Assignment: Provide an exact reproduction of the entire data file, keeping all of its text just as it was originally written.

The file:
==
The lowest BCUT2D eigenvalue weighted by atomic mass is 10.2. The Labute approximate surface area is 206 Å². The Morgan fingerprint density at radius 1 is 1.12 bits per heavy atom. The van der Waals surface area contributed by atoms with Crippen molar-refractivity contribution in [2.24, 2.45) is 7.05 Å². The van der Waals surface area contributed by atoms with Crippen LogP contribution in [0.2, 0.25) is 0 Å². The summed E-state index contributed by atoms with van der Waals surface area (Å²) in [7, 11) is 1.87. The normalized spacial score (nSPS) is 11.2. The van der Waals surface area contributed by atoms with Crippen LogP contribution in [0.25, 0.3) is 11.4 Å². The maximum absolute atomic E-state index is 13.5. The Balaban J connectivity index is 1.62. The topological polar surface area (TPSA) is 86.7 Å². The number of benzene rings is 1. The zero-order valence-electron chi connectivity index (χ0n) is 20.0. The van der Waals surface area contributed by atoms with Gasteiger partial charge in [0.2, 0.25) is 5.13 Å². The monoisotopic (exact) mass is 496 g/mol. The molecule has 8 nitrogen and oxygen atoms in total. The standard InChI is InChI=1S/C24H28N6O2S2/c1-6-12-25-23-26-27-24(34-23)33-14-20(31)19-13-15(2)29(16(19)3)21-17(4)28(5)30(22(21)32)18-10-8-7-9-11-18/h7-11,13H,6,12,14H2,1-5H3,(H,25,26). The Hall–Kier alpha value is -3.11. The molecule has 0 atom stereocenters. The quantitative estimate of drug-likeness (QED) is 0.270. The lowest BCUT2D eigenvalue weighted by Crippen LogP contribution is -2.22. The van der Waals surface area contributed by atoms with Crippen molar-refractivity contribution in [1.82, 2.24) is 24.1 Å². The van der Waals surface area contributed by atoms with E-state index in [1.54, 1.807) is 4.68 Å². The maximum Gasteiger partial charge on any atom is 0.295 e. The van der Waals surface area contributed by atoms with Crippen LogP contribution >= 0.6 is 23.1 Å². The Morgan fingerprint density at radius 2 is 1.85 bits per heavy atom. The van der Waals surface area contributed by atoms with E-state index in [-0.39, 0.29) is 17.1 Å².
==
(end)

The lowest BCUT2D eigenvalue weighted by atomic mass is 10.2. The Labute approximate surface area is 206 Å². The Morgan fingerprint density at radius 1 is 1.12 bits per heavy atom. The van der Waals surface area contributed by atoms with Crippen molar-refractivity contribution in [2.24, 2.45) is 7.05 Å². The van der Waals surface area contributed by atoms with Crippen LogP contribution in [0.2, 0.25) is 0 Å². The summed E-state index contributed by atoms with van der Waals surface area (Å²) in [7, 11) is 1.87. The normalized spacial score (nSPS) is 11.2. The van der Waals surface area contributed by atoms with Crippen LogP contribution in [0.25, 0.3) is 11.4 Å². The maximum absolute atomic E-state index is 13.5. The Balaban J connectivity index is 1.62. The topological polar surface area (TPSA) is 86.7 Å². The number of benzene rings is 1. The zero-order valence-electron chi connectivity index (χ0n) is 20.0. The van der Waals surface area contributed by atoms with Gasteiger partial charge in [0.2, 0.25) is 5.13 Å². The monoisotopic (exact) mass is 496 g/mol. The molecule has 8 nitrogen and oxygen atoms in total. The standard InChI is InChI=1S/C24H28N6O2S2/c1-6-12-25-23-26-27-24(34-23)33-14-20(31)19-13-15(2)29(16(19)3)21-17(4)28(5)30(22(21)32)18-10-8-7-9-11-18/h7-11,13H,6,12,14H2,1-5H3,(H,25,26). The Hall–Kier alpha value is -3.11. The molecule has 0 atom stereocenters. The quantitative estimate of drug-likeness (QED) is 0.270. The lowest BCUT2D eigenvalue weighted by Crippen LogP contribution is -2.22. The van der Waals surface area contributed by atoms with Crippen molar-refractivity contribution in [1.82, 2.24) is 24.1 Å². The van der Waals surface area contributed by atoms with E-state index in [1.54, 1.807) is 4.68 Å². The maximum Gasteiger partial charge on any atom is 0.295 e. The van der Waals surface area contributed by atoms with Crippen LogP contribution >= 0.6 is 23.1 Å². The Morgan fingerprint density at radius 2 is 1.85 bits per heavy atom. The van der Waals surface area contributed by atoms with E-state index in [-0.39, 0.29) is 17.1 Å².